NEWARK, N.J. (AP) - Some New Jersey Transit rail commuters will soon find themselves riding on another state’s rail cars as the embattled agency seeks to alleviate overcrowding on its 12 lines.
NJ Transit has finalized a deal to lease 10 rail cars from the Maryland Transit Administration’s MARC commuter rail service and expects to have them delivered “very shortly,” NJ Transit Executive Director Kevin Corbett said on Tuesday. NJ Transit said it generally uses 848 rail cars to operate 128 trains each weekday to meet its ridership demand.
The lease agreement was one of several short-term fixes proposed by Democratic Gov. Phil Murphy to address overcrowding and poor on-time performance at NJ Transit, the nation’s third-largest transit system, which serves New Jersey and parts of New York and Pennsylvania.
In exchange for the eight-week lease of the cars, NJ Transit is giving Maryland a locomotive that was slated for retirement. The new cars won’t be deployed individually but will be coupled together as one train and be used as needs arise throughout the system, NJ Transit spokeswoman Nancy Snyder said.
Train overcrowding has been a recurring problem for rail commuters, many of whom post pictures on Twitter showing trains with all seats and aisles filled. Often overcrowding is caused by trains operating one or two cars short because of maintenance issues or because a train becomes disabled.
Murphy targeted NJ Transit’s maintenance operations as another area in need of improvement, and at Tuesday’s board meeting the board approved paying an outside engineering firm $2 million to review and upgrade its rail car and locomotive maintenance operations.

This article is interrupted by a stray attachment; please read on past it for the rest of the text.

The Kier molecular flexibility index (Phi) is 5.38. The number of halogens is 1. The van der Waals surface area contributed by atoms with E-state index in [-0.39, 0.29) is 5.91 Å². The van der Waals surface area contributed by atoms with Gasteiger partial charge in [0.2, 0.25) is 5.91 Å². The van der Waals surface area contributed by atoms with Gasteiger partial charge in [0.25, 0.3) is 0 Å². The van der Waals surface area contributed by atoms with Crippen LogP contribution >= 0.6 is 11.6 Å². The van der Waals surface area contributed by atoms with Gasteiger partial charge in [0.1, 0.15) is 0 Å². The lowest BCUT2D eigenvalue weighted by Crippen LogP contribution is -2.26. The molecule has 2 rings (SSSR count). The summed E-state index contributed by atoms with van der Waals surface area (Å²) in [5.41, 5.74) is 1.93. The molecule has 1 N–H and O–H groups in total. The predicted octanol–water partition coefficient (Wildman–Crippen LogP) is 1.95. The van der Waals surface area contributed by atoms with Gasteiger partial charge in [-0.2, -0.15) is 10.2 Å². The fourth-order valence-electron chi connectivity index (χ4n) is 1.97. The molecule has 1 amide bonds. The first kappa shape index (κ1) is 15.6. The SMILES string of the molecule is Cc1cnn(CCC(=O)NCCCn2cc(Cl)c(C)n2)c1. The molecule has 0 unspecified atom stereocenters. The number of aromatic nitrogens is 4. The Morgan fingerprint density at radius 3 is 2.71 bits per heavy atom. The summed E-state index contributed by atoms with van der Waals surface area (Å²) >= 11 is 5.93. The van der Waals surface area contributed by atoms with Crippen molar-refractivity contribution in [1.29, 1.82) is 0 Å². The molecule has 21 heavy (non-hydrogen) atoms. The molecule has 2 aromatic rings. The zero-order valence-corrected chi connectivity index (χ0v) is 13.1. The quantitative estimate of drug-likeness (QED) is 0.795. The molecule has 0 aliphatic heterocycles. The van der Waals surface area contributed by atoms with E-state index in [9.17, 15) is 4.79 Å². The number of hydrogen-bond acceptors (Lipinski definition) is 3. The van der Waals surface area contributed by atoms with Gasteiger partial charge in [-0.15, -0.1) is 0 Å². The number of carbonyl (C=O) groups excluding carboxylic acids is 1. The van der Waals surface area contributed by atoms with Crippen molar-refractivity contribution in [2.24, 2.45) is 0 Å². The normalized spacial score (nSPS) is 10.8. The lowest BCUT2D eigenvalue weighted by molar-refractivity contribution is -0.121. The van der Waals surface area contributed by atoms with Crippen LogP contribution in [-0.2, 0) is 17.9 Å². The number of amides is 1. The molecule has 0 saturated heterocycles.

Corbett, who was named executive director by Murphy on Jan. 30, defended the expenditure as necessary to improve an outdated system.
“I hate to say it in this day and age, but a lot of things are still on paper and still very traditionally managed versus using optimizing software,” Corbett said. “This allows us to optimize and be flexible between certain kinds of equipment on certain kinds of routes and match that up to where we see where the predicted loads are based on past ridership levels.”
On another pressing issue, the federally mandated Dec. 31 deadline to install an emergency braking system, Corbett said that a recent overnight test of the system on a train between Morristown and Denville went “quite well” and that he felt more confident overall than he did a month ago. But he said he couldn’t guarantee NJ Transit would meet the deadline.
Through the end of 2017, NJ Transit had outfitted 35 of 440 locomotives with the system, called positive train control, and hadn’t fully completed any track segments. It also had completed installation of 35 out of 124 radio towers.
Congress mandated railroads install positive train control after a 2008 commuter rail crash in California killed 25 people. It extended the original Dec. 31, 2015, deadline as railroads balked at technological and other obstacles.
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